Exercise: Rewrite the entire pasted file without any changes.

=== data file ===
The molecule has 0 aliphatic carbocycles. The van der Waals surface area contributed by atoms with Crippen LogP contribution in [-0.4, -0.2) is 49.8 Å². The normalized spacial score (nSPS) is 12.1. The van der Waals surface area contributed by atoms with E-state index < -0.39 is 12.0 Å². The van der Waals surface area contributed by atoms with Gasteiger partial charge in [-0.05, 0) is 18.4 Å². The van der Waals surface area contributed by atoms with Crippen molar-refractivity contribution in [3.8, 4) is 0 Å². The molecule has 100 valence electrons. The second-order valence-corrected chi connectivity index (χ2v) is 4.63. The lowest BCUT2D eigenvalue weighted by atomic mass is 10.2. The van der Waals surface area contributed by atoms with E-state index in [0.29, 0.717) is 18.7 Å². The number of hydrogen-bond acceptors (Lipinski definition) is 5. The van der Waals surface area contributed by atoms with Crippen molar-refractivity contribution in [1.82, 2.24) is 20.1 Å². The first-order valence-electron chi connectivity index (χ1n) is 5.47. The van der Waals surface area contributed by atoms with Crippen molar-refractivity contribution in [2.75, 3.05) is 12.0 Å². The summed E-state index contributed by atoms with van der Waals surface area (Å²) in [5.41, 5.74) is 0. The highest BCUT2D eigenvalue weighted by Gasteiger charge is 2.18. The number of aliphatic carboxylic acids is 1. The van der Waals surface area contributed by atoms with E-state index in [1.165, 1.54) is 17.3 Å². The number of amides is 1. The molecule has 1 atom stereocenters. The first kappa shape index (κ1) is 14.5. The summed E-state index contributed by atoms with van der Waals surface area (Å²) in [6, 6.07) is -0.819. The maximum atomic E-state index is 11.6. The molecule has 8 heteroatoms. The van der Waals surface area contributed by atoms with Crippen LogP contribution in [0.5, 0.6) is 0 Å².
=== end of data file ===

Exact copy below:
The molecule has 0 aliphatic carbocycles. The van der Waals surface area contributed by atoms with Crippen LogP contribution in [-0.4, -0.2) is 49.8 Å². The normalized spacial score (nSPS) is 12.1. The van der Waals surface area contributed by atoms with E-state index < -0.39 is 12.0 Å². The van der Waals surface area contributed by atoms with Gasteiger partial charge in [-0.05, 0) is 18.4 Å². The van der Waals surface area contributed by atoms with Crippen molar-refractivity contribution in [3.8, 4) is 0 Å². The molecule has 100 valence electrons. The second-order valence-corrected chi connectivity index (χ2v) is 4.63. The lowest BCUT2D eigenvalue weighted by atomic mass is 10.2. The van der Waals surface area contributed by atoms with E-state index in [0.29, 0.717) is 18.7 Å². The number of hydrogen-bond acceptors (Lipinski definition) is 5. The van der Waals surface area contributed by atoms with Crippen molar-refractivity contribution in [1.82, 2.24) is 20.1 Å². The first-order valence-electron chi connectivity index (χ1n) is 5.47. The van der Waals surface area contributed by atoms with Crippen molar-refractivity contribution in [2.75, 3.05) is 12.0 Å². The summed E-state index contributed by atoms with van der Waals surface area (Å²) in [5.41, 5.74) is 0. The highest BCUT2D eigenvalue weighted by Gasteiger charge is 2.18. The number of aliphatic carboxylic acids is 1. The van der Waals surface area contributed by atoms with E-state index in [1.165, 1.54) is 17.3 Å². The number of amides is 1. The molecule has 1 atom stereocenters. The first kappa shape index (κ1) is 14.5. The summed E-state index contributed by atoms with van der Waals surface area (Å²) in [6, 6.07) is -0.819. The maximum atomic E-state index is 11.6. The molecule has 8 heteroatoms. The van der Waals surface area contributed by atoms with Crippen LogP contribution in [0.5, 0.6) is 0 Å².